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this is on all of us, and that's why we're marching today to bear witness to shed light on this, to make sure everyone in america knows that this is going on. i hope to produce the outrage and the public pressure to force those in power to do the right thing. i'm working on legislation with my colleagues to end the practice of family separation. it will be introduced this coming week. and i need republicans and democrats alike to join us to make sure that is america, and that we make sure that those who petition for asylum, we hear their case. if they can meet the credible fear test that their country cannot take care of them and prevent them from being killed or harmed, there is a legal process for them here to reside. if they cannot, we will return them to their country of origin. so there is a way to do this, the right way to do this, and i want this country to do that at this critical moment. we will be judged for what we do or what we fail to do now. this is not just on the trump administration. this is on all of us. >> congressman, as you know, jeff sessions has been raising
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the bar when it comes to asylum-seekers saying that domestic violence and the threat of gang violence should not any longer be enough to allow somebody asylum. would your legislation discuss that at all? >> i want to makeure that -- yes. i want to make sure that every person fleeing terror, fleeing violence, fleeing death. i met a 27-year-old mom who had fled from honduras with her 7-year-old daughter at the mccallen border patrol station. they had made that 2,000-mile journey. they had just been apprehended by the border patrol agent that they turned themselves into. she, through tears, in that cell in that border patrol station told me she crossed in between ports of entry, and crossed towards that border patrol agent, because she didn't know where else to cross. she said that she was afraid and didn't know what else to do. i want to make sure that that
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mother who might be fleeing domestic violence, whose daughter or son might be pressed into service for a ruthless gang or cartel h the ability to petition for asylum lawfully and legally here in the united states. that is this country at our best. that is our law right now as i read it. and certainly, the eyes of the world, our kids, our conscious in history will judge us based on how we treat that woman within hours of meeting her, her 7-year-old daughter would be taken from her. and i cannot imagine the trauma that mother and child felt at that moment. we've got to make sure we do not continue to inflict t already 2,000 kids in the last 45 days have been taken from their parents. we've got to put an end to this. >> congressman, here's what the president tweeted earlier this week. the democrats are forcing the bra he cannup of families at the border. any immigration bill must have full funding for the wall and catch and release, and go to merit-based immigration. go for it, win. i understand this practice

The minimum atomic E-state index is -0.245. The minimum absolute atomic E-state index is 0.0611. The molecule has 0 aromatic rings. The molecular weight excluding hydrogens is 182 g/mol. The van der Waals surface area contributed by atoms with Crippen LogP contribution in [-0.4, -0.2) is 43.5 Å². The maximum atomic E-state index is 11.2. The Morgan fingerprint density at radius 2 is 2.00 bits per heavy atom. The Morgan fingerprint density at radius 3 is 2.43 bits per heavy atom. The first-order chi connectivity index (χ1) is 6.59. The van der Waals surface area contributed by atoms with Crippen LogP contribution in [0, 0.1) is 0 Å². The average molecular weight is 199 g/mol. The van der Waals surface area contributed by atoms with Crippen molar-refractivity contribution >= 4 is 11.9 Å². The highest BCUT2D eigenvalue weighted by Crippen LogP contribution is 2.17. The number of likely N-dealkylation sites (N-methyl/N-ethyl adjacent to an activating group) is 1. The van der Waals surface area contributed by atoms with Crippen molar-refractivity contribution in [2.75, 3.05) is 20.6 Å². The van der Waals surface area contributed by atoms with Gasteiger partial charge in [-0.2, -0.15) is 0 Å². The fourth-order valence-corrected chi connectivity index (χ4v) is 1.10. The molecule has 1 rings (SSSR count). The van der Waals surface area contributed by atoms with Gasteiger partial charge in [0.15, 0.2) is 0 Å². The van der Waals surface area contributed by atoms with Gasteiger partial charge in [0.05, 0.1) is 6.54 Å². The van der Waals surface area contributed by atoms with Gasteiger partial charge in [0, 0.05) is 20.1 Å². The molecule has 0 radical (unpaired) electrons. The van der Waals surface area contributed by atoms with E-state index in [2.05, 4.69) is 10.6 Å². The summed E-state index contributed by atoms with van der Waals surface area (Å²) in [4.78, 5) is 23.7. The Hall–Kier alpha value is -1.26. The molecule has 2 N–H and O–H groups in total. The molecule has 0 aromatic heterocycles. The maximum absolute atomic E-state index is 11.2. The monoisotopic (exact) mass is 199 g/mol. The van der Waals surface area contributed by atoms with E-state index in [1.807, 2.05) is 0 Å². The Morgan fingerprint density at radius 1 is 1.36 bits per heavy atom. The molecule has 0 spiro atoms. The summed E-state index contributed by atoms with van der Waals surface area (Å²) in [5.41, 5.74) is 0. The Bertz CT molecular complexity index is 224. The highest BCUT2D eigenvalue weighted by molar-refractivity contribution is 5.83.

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didn't come about because of a democratic law, but you're in the minority in the house and the senate, and you don't control the white house. don't you have to accept some compromises here if you want to make changes, including, for instance, funding the president's border wall? >> i think this one is going to be on the american people. and i think when we make the choice that we can do the right thing by this country, and for those kids, and not do it at the price of a 2,000-mile, 30-foot-high, $30 billion wall, not doing it at the price of deporting people who are see asylum, deporting people in some cases back to certain death. not do it at the cost of ending family migration, which is the story of this country, certainly of the o'rourkes and millions of families who have fled terror or starvation in their countries to be here. i think the american people are going to force us to do the right thing. that always happens in america. it's frustrating, it's slow. it doesn't happen right away. but ultimately, we get it right,
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and i'm confident that the american people this time are going to get it right. >> all right. congressman o'rourke in texas, thank you so much, sir. appreciate your time. >> happy father's day. >> to you as well, sir. president trump doubling down, blaming democrats for splitting up fa is he planning to leverage the outrage to get a deal on the wall? that's next. polk county is one of the counties that you don't think about very much. it's really not very important. i was in the stone ages as much as technology wise. and i would say i had nothing. you become a school teacher for one reason, you love kids. and so you don't have the same tools, you don't always believe you have the same... outcomes achievable for yourself. when we got the tablets, it changed everything. by giving them that technology and then marrying it with